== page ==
For Janet Newton-Lewis, the thought of returning to teaching after eight years raising children was daunting. It wasn't that she didn't have experience - she'd taught for five years in an inner London primary, sometimes with up to 40 pupils in her class, and in a diagnostic unit for children with special needs.
But she knew that not only would she have to relearn old skills but also catch up with new developments. "It's so easy to lose confidence, particularly after a long period out," she says. "The thought of controlling a class, the changes in the national curriculum, the preparation for lessons, the paperwork - all returners, I am sure, feel daunted. I did."
Yet 18 years after she returned, Janet, now 52, is still happily teaching at Fordwater, a special school for pupils with severe learning difficulties in Chichester, West Sussex. In her years away she'd done some private home tuition and worked in a restaurant, but returning after so long wasn't easy and Janet tried to make sure she was as prepared as possible before plunging back into the classroom.
"When I was ready to return I signed up to do supply teaching in primary and special schools," she says. "Yes, it was terrifying at first, but it was good practice. Colleagues in schools are usually most helpful and will often be able to give good advice.
"If you can manage to do some teaching during the break I am sure it helps - supply teaching, home teaching, or even volunteering to help at a local school. Hear pupils reading, become a governor or even wash paintbrushes. It will keep you in touch with developments, and is an opportunity to watch good teachers in action."
Some former teachers apply for non-teaching posts to get used to school again. Janet started with three days a week and didn't intend to go back full-time before she was offered a post. "By then I enjoyed it so much I thought I might as well."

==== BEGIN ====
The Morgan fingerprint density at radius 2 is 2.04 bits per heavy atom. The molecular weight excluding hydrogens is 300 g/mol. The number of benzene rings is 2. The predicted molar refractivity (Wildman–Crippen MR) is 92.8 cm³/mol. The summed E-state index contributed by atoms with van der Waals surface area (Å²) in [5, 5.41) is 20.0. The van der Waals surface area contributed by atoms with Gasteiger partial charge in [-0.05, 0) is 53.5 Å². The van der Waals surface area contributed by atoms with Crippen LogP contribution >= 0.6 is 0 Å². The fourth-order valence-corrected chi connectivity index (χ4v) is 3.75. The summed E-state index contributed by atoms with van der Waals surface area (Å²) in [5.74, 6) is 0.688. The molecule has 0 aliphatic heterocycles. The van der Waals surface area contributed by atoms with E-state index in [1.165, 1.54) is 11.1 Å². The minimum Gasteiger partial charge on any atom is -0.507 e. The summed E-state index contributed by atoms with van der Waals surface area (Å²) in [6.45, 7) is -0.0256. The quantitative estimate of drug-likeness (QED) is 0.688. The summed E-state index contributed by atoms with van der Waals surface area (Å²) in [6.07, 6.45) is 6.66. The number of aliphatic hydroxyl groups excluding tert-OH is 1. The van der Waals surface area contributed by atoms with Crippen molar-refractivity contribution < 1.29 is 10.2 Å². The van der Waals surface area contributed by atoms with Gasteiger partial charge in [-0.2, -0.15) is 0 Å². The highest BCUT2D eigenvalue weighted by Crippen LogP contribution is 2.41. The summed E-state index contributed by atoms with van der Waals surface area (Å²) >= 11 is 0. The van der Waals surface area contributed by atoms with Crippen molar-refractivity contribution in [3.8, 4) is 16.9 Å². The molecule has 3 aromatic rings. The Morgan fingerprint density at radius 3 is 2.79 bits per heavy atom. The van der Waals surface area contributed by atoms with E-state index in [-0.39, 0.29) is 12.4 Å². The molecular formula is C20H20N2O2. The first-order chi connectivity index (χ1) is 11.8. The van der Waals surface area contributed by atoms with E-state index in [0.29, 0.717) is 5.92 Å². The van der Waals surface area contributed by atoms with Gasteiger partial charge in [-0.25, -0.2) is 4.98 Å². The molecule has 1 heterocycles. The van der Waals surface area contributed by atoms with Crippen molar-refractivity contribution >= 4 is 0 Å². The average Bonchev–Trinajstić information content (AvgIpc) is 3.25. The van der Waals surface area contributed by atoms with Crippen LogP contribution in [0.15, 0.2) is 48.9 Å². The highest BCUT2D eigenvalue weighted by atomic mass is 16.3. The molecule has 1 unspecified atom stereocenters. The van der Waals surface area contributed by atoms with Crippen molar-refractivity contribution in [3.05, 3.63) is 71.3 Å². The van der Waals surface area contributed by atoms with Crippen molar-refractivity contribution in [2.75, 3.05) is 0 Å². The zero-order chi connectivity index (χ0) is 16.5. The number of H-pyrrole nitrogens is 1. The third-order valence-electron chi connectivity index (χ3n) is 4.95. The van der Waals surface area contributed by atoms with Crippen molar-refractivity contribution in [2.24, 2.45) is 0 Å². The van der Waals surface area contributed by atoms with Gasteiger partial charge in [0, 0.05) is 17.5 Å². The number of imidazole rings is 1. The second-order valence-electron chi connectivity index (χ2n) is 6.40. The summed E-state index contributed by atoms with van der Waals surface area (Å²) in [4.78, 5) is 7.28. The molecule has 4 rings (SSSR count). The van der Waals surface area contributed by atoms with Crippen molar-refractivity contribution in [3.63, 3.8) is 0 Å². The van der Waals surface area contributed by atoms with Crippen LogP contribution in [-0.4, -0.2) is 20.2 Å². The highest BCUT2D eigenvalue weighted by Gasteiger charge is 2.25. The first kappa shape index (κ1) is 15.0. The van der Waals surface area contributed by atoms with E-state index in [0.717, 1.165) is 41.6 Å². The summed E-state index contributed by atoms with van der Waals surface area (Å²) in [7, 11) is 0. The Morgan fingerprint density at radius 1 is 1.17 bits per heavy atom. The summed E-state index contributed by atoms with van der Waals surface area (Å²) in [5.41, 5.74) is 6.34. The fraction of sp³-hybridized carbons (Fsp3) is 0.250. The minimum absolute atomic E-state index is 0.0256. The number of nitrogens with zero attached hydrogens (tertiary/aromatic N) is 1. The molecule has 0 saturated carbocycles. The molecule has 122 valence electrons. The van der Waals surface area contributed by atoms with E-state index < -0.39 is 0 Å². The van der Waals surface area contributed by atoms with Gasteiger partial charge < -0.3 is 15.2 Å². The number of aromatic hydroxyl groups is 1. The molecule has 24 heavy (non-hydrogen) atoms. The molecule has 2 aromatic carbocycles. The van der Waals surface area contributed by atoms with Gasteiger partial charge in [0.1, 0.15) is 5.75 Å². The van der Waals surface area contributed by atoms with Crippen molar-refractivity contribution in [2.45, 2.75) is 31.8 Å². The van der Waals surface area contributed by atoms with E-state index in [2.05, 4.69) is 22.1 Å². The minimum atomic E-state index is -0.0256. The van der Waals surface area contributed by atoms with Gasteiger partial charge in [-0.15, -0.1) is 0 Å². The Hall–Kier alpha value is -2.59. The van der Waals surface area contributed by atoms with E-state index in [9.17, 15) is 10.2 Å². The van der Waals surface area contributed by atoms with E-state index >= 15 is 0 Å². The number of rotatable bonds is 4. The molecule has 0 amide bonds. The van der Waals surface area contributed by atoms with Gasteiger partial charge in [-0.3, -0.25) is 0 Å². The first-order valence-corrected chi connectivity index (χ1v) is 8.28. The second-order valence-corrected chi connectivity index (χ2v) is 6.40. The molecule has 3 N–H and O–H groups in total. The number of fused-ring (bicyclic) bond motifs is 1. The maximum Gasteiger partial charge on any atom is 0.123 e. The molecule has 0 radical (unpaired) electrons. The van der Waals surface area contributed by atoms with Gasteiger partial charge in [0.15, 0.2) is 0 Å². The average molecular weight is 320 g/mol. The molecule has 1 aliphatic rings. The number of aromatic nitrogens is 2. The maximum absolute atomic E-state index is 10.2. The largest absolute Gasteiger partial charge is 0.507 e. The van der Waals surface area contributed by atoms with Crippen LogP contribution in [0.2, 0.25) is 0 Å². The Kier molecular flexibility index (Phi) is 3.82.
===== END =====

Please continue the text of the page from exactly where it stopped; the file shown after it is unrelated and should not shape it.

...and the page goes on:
She also used the time away to learn new skills, studying for a Royal Society of Arts diploa in teaching children and adults with specific learning difficulties. "But I still have to master the intricacies of the computer."
She also suggests people should keep in touch with education policy by reading the papers and checking the internet. Janet found that being a member of the National Association for Special Educational Needs kept her in touch with her area.
Once she did return, the most important guarantee of success was to be prepared - having a collection of good resources for different lessons, which is especially important if you do supply teaching - "even if it's just games and quizzes related to the subject".
Many areas now have professional centres for teachers, where resources may be borrowed or bought. And there are structured lessons and ideas for literacy and maths on the Department for Education and Employment's website (www.dfee.gov.uk).
"Confidence and, following on from that, good discipline, does come with good preparation," says Janet. "It's bound to feel different at first. But the feeling of being there for the children, I don't think that ever goes. I get so much satisfaction from it."
Anyone thinking of returning to the job can get advice from the following sources:
* The Teacher Training Agency produces a Keeping in Touch newsletter with comments from teachers and advice about all aspects of returning, from interview tips to finding jobs, from new areas of the curriculum such as citizenship to information about inspection. Email: email@example.com, or telephone 01245 454434.
* "Keeping in Touch" returner courses are held around the country, focusing on literacy, numeracy, ICT and the national curriculum. Contact the KiT information line on 01245 454434, or visit the TTA website at www.teach-tta.gov.ukreturn.
* Help with using ICT in teaching is provided on two Cd-Roms from the TTA, one for primary and one for secondary. To order, telephone 0845 6060323.
* The Childcare Information Systems Development Project provides information on 0800 960296, or email firstname.lastname@example.org.